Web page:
Many modern filesystems provide the user with a facility to store arbitrary key/value-pairs along with files, so-called metadata.
Extended file attributes is a file system feature that enables users to associate computer files with metadata not interpreted by the filesystem, whereas regular attributes have a purpose strictly defined by the filesystem (such as permissions or records of creation and modification times). Unlike forks, which can usually be as large as the maximum file size, extended attributes are usually limited in size to a value significantly smaller than the maximum file size. Typical uses can be storing the author of a document, the character encoding of a plain-text document, or a checksum.
Enabling extended attributes on Linux
Go to /etc/fstab and add "user_xattr" to the options section of the line regarding the file-system you'd like to enable extended attributes on. Such a line might look like:
/dev/sda1 / ext4 errors=remount-ro,user_xattr 0 1
Using extended file attributes
As XFS on Irix was one of the first filesystems to support extended attributes, there is a set of "legacy commands" to set/get xattribs:
To use xattribs on Linux, you need to install the attr tool with sudo apt-get install attr. The commands then are:
Usage: attr [-LRSq] -s attrname [-V attrvalue] pathname # set value attr [-LRSq] -g attrname pathname # get value attr [-LRSq] -r attrname pathname # remove attr attr [-LRq] -l pathname # list attrs -s reads a value from stdin and -g writes a value to stdout
If you mount NTFS, which does support extended attributes, under Linux, I can assure you that the ntfs-3g driver properly supports xattribs, trough the unix commands and for examples on moves, even between different filesystems. So you can rely on xattribs remaining intact, for example when you move a file between ext3 and NTFS.
It might be helpful to point out that each of the above commands behaves a bit differerntly. attr does automatically prepend the "user." part in fron of attribute names, so if you would set "user.id" it would actually write the "user.user.id" attribute. And after operations it returns the number of bytes written. The getfattr and setfattr commands do not prepend the "user." bit and expect you to do it. And they also don't return the amount of data written. So make sure you test each command and what it expects, as these APIs might differ from platform to platform and might change over time.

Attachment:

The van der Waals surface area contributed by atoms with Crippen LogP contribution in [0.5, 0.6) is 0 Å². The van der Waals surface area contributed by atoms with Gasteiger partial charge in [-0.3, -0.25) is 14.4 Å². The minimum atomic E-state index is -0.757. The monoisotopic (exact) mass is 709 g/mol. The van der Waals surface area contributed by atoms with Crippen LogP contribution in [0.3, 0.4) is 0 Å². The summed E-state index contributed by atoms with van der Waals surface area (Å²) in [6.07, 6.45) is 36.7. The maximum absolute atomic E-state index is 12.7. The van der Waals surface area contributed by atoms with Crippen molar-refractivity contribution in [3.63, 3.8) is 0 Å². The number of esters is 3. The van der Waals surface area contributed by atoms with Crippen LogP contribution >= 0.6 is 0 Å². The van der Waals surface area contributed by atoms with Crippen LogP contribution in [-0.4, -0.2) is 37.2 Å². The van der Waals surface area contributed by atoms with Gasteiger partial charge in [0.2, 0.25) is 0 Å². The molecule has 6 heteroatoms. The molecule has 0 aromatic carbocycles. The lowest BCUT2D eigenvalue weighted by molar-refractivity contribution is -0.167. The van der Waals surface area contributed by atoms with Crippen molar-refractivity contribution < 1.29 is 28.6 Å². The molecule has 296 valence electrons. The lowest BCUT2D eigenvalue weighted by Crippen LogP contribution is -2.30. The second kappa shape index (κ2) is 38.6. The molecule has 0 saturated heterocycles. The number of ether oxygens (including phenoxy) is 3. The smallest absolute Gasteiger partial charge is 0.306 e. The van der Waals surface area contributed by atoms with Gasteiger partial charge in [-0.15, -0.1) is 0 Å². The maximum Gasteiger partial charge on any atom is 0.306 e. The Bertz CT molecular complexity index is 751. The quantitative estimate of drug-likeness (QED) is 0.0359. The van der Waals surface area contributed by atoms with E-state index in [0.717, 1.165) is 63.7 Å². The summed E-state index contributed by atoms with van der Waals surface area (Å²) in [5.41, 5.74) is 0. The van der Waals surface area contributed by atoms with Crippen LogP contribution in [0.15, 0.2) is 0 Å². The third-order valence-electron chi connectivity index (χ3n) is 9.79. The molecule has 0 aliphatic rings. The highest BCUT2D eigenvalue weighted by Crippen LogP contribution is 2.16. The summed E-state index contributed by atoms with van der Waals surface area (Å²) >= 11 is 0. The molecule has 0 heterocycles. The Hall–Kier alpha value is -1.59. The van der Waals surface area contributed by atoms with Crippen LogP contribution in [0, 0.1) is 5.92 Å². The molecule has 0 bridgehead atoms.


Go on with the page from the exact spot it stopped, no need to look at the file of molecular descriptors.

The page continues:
Sidecar files, etc.
Despite Apple's HFS supports xattr, you sometimes see the .DS_Store file, a file which stores metadata about directories. (Wikipedia)
Working with Perl, some modules from cpan help you wrangling xattribs:
File::ExtAttr used by File::Attributes::Extended, for example. Seems quite mature.
File::Attributes tries to provide a unique API for xattribs on various systems and filesystems. If File::Attributes::Extended is installed, it uses it to store "real" xattribs, otherwise it falls back to Fie::Attribute::Simple which stores extended attributes in sidecar files named with filename plus the .attributes suffix. It uses this sidecar files also on filesystems which don't allow xattribs, like FAT.
Linux::UserXAttr "This module implements a very thin layer around the extended attributes syscalls on Linux".
Note: Installing File::ExtAttr might throw the error "Can't build and link to 'attr'". In this case you need to install the attr devel package, which is named libattr-devel or libattr1-dev on Ubuntu.